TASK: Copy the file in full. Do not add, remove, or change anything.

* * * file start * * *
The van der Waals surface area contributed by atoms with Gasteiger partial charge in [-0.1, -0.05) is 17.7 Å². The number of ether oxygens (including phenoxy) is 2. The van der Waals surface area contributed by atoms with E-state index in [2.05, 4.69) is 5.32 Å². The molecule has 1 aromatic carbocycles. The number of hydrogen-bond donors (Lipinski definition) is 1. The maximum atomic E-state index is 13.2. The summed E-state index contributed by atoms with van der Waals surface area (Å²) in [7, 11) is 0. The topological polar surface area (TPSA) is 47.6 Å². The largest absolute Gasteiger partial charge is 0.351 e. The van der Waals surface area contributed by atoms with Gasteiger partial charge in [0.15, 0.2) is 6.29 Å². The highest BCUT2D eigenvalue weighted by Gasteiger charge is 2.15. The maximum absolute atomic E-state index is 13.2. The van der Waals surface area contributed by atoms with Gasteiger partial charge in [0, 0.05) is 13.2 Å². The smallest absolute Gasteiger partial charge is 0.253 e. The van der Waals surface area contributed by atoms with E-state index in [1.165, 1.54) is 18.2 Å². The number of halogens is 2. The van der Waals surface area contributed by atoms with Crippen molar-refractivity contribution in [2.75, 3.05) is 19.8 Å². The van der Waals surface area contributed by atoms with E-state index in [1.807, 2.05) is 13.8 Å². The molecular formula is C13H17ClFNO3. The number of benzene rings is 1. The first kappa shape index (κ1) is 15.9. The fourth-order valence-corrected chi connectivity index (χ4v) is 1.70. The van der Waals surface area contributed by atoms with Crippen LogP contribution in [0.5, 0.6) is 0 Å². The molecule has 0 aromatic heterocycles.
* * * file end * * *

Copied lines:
The van der Waals surface area contributed by atoms with Gasteiger partial charge in [-0.1, -0.05) is 17.7 Å². The number of ether oxygens (including phenoxy) is 2. The van der Waals surface area contributed by atoms with E-state index in [2.05, 4.69) is 5.32 Å². The molecule has 1 aromatic carbocycles. The number of hydrogen-bond donors (Lipinski definition) is 1. The maximum atomic E-state index is 13.2. The summed E-state index contributed by atoms with van der Waals surface area (Å²) in [7, 11) is 0. The topological polar surface area (TPSA) is 47.6 Å². The largest absolute Gasteiger partial charge is 0.351 e. The van der Waals surface area contributed by atoms with Gasteiger partial charge in [0.15, 0.2) is 6.29 Å². The highest BCUT2D eigenvalue weighted by Gasteiger charge is 2.15. The maximum absolute atomic E-state index is 13.2. The van der Waals surface area contributed by atoms with Gasteiger partial charge in [0, 0.05) is 13.2 Å². The smallest absolute Gasteiger partial charge is 0.253 e. The van der Waals surface area contributed by atoms with E-state index in [1.165, 1.54) is 18.2 Å². The number of halogens is 2. The van der Waals surface area contributed by atoms with Crippen molar-refractivity contribution in [2.75, 3.05) is 19.8 Å². The van der Waals surface area contributed by atoms with E-state index in [1.807, 2.05) is 13.8 Å². The molecular formula is C13H17ClFNO3. The number of benzene rings is 1. The first kappa shape index (κ1) is 15.9. The fourth-order valence-corrected chi connectivity index (χ4v) is 1.70. The van der Waals surface area contributed by atoms with Crippen LogP contribution in [0.5, 0.6) is 0 Å². The molecule has 0 aromatic heterocycles.